That's about all I can think of. Like I said, it's mostly preference-level stuff. I played the heck out of it in the 90s, but I probably won't again (in no small part because, if I want a fairly crunchy game, I have more friends who like Hero 6E), but that's not because there are specific flaws in it.
    Thanks, I appreciate the response.

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    Default Re: GURPS flaws?

    Not so much for GURPS Lite but for GURPS itself, one issue (not a flaw, per se) is that there are so. many. advantages/disadvantages/skills. This requires the GM to go over them (and if there are more than the base books allowed, to go over the ones in those books too) to decide which advantages/disadvantages/skills will be allowed in *this* campaign and which will not. Then the GM has to tell the players in a clear manner. The GM should also tell the players which advantages/skills a character *must* have (if any) or even give those to the players for free. This requires some work by the GM.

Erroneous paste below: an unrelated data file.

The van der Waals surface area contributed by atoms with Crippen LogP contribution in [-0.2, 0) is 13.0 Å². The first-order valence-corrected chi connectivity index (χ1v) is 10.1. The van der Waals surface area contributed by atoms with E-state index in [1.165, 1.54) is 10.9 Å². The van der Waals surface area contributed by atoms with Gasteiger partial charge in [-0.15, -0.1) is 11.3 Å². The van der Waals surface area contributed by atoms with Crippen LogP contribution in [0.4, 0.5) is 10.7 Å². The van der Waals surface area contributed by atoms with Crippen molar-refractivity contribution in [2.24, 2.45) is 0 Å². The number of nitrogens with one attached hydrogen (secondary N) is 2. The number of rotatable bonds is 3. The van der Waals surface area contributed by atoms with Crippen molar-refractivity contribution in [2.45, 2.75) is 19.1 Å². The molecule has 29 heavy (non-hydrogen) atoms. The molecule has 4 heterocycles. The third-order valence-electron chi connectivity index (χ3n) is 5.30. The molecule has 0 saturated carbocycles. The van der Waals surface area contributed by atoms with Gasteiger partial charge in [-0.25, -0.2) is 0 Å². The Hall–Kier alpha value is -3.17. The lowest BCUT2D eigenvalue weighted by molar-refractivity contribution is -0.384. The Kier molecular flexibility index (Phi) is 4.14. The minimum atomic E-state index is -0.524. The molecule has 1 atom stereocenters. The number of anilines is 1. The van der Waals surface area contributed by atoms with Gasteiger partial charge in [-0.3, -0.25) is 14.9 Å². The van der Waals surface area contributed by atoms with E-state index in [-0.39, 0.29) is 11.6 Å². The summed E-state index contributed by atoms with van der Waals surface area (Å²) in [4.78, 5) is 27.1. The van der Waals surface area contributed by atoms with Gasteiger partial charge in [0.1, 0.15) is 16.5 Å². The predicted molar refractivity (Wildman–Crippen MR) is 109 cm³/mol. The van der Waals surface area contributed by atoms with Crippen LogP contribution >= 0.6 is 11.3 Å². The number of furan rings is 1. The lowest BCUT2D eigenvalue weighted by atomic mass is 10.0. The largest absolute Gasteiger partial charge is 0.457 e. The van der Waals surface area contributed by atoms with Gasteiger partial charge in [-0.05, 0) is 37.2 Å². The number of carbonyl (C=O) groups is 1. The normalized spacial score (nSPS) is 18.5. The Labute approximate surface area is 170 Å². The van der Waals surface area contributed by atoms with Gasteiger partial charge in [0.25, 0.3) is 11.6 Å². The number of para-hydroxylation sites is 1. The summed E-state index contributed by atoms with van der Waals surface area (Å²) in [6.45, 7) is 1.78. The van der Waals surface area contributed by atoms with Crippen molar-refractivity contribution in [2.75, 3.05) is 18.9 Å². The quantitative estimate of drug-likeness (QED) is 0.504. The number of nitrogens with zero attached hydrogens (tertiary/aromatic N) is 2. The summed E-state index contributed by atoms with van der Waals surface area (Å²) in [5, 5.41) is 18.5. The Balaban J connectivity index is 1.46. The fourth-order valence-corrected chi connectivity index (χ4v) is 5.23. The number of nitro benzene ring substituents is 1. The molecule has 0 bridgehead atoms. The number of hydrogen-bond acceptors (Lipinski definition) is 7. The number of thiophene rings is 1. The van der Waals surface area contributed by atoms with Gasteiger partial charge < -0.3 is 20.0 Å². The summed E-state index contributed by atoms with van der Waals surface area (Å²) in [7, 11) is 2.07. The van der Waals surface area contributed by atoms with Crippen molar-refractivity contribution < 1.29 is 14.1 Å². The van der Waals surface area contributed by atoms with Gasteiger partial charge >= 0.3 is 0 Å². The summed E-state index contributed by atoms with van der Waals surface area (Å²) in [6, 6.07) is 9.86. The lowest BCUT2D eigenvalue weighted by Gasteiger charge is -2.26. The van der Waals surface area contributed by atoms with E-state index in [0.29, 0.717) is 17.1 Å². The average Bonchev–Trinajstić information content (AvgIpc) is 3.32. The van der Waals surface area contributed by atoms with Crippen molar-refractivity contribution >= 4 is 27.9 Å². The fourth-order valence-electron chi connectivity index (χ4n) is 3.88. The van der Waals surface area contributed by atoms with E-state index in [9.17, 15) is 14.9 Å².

The alternative is *anything goes*. That can lead to synergistic abuse, noted above. It can also lead to analysis paralysis, as there are just so many options. Finally, it can lead to that "did I leave anything out?" feeling like forgetting that a soldier should likely consider combat reflexes and/or high pain threshold as advantages, or that to cast spells you need the Magery advantage, or that a certain skill (or set of skills) is appropriate to have for the character you chose. Templates can help a lot here.

    The more you as GM prune, the less likely those problems will occur, but they can still be issues even with medium to heavy pruning, depending on your players. And of course if you prune heavily enough, you might ruin possible fun character concepts your players have and want to try out.

    Oh, and some players just need to have their characters take the "common sense" advantage. These are usually the players that don't think that they need it. It is best to just give it to all your players for free to mitigate the problem and potential accusations of favouritism.